Johnson adds that “there is ample evidence that, when it comes to the freedom of women, education levels, governmental services, relations among ethnic groups, and quality of life—all were infinitely better under the Afghan communists than under the Taliban or the present government of President Hamid Karzai, which evidently controls little beyond the country’s capital, Kabul.”
The unseriousness and dishonesty of the Nichols-Sorkin project are breathtaking. The film’s publicists dreamt up this crude tagline: “A stiff drink. A little mascara. A lot of nerve. Who said they couldn’t bring down the Soviet empire?”
Charlie Wilson’s War is not simply a justification of the Afghan operation; it can be interpreted as a blank check for any present and future military action by the US.
As far as one can make out, Nichols is making an argument along these lines: Wilson was something of a disreputable figure, some of his associates were even worse, but, in the end, their collective effort resulted in a positive development. Life is unpredictable and contradictory that way.
As Nichols explained in an interview posted at thedeadbolt.com, he was drawn to the project by the unlikely manner in which people’s liabilities, or elements of them, become assets: “And it is what finally draws you to most drama, which is that it’s the unexpected things about people, in fact in life, even. The unexpected things that seem to be drawbacks that are somehow transformed into the better qualities.”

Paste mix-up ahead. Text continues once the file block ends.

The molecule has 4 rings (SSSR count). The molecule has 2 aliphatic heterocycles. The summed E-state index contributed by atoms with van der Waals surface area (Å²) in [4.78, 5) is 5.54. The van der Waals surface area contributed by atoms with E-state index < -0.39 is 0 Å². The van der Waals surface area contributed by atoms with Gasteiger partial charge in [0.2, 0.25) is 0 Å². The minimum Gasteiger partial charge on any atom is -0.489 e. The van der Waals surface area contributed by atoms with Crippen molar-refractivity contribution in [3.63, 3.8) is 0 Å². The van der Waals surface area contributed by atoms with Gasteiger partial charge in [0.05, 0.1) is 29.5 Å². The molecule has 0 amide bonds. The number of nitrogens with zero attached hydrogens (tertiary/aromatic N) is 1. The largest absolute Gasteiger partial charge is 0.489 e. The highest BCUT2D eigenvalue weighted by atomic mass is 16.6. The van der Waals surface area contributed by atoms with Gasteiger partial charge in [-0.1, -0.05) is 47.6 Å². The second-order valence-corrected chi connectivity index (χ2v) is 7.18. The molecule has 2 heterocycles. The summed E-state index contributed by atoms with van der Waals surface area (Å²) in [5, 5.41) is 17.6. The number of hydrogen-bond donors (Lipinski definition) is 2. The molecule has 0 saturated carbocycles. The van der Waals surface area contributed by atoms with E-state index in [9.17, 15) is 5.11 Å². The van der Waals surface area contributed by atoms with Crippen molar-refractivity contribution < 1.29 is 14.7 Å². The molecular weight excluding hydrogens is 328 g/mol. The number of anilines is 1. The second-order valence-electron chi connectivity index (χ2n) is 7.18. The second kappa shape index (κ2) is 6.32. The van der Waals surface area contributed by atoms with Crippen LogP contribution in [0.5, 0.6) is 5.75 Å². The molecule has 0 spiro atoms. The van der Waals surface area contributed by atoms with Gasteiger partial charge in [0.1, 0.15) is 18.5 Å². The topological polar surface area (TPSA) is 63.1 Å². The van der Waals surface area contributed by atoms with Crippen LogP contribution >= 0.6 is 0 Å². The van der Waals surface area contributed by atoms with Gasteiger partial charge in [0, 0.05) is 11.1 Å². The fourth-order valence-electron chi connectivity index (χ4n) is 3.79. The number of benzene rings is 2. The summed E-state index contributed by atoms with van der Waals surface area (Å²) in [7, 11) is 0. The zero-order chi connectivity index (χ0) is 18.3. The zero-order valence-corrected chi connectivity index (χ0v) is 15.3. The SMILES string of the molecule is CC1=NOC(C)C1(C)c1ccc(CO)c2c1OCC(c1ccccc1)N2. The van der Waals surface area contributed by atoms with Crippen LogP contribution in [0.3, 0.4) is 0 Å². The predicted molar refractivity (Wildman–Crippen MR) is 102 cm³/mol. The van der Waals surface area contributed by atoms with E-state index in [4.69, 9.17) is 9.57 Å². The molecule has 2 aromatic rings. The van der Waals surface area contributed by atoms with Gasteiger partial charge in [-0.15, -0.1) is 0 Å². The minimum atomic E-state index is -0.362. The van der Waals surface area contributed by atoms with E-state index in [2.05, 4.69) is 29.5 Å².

This is sophistry. Reality is surprising, but only within certain limits. Not every unexpected outcome is possible. A pencil can’t become a carrot. An operation that began as an illegal political provocation, aimed at advancing US geopolitical interests, couldn’t be transformed into a struggle for any people’s freedom.
Equally, the ongoing war in Iraq can’t be separated from its criminal and predatory origins, concealed by massive lies.
The film makes clear that Nichols shares Wilson’s anti-communism. He commented in the same interview mentioned above: “I have an unreasoning prejudice against any leader who kills and is responsible for the death of 15 million people. I’m just funny that way.” The occupation of Afghanistan by the Stalinist bureaucracy was a reactionary maneuver, which only inflamed national sensibilities and provided the imperialists an opportunity for intervention, but Nichols identifies himself thoroughly with the American establishment and its predatory goals.
A brief note must be made of the response of most film critics to the movie. The general verdict was that it was political comedy, perhaps more of a “hoot” than it had the right to be. The majority expressed similar sentiments as those of the reviewer who called it a “welcome contrast to the plodding, somber earnestness of recent movies.” The courageous Rendition is mentioned as being one such film. In its thumbs-up critique, one publication spelled it out: “It makes it easy to forget that this is the same rebellion that will eventually revert to Islamic fundamentalism and provide a proving ground for future terrorists in training.” Indeed.